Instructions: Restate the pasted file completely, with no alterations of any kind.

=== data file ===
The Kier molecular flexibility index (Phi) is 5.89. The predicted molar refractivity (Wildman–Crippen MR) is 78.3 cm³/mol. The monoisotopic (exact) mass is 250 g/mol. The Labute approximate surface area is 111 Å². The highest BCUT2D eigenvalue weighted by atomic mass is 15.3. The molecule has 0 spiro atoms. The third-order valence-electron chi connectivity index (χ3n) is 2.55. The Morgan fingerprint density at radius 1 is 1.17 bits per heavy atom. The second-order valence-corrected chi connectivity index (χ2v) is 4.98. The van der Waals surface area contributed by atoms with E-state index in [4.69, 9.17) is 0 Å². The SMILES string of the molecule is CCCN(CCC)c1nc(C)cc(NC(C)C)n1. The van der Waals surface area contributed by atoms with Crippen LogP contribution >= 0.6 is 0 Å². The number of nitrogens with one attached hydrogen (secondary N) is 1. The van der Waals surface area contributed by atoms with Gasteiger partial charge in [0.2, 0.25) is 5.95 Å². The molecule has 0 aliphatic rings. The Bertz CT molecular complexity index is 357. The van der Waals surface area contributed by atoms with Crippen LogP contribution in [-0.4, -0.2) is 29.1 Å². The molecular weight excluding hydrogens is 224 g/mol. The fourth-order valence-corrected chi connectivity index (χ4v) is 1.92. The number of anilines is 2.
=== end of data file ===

The Kier molecular flexibility index (Phi) is 5.89. The predicted molar refractivity (Wildman–Crippen MR) is 78.3 cm³/mol. The monoisotopic (exact) mass is 250 g/mol. The Labute approximate surface area is 111 Å². The highest BCUT2D eigenvalue weighted by atomic mass is 15.3. The molecule has 0 spiro atoms. The third-order valence-electron chi connectivity index (χ3n) is 2.55. The Morgan fingerprint density at radius 1 is 1.17 bits per heavy atom. The second-order valence-corrected chi connectivity index (χ2v) is 4.98. The van der Waals surface area contributed by atoms with E-state index in [4.69, 9.17) is 0 Å². The SMILES string of the molecule is CCCN(CCC)c1nc(C)cc(NC(C)C)n1. The van der Waals surface area contributed by atoms with Crippen LogP contribution >= 0.6 is 0 Å². The number of nitrogens with one attached hydrogen (secondary N) is 1. The van der Waals surface area contributed by atoms with Gasteiger partial charge in [0.2, 0.25) is 5.95 Å². The molecule has 0 aliphatic rings. The Bertz CT molecular complexity index is 357. The van der Waals surface area contributed by atoms with Crippen LogP contribution in [-0.4, -0.2) is 29.1 Å². The molecular weight excluding hydrogens is 224 g/mol. The fourth-order valence-corrected chi connectivity index (χ4v) is 1.92. The number of anilines is 2.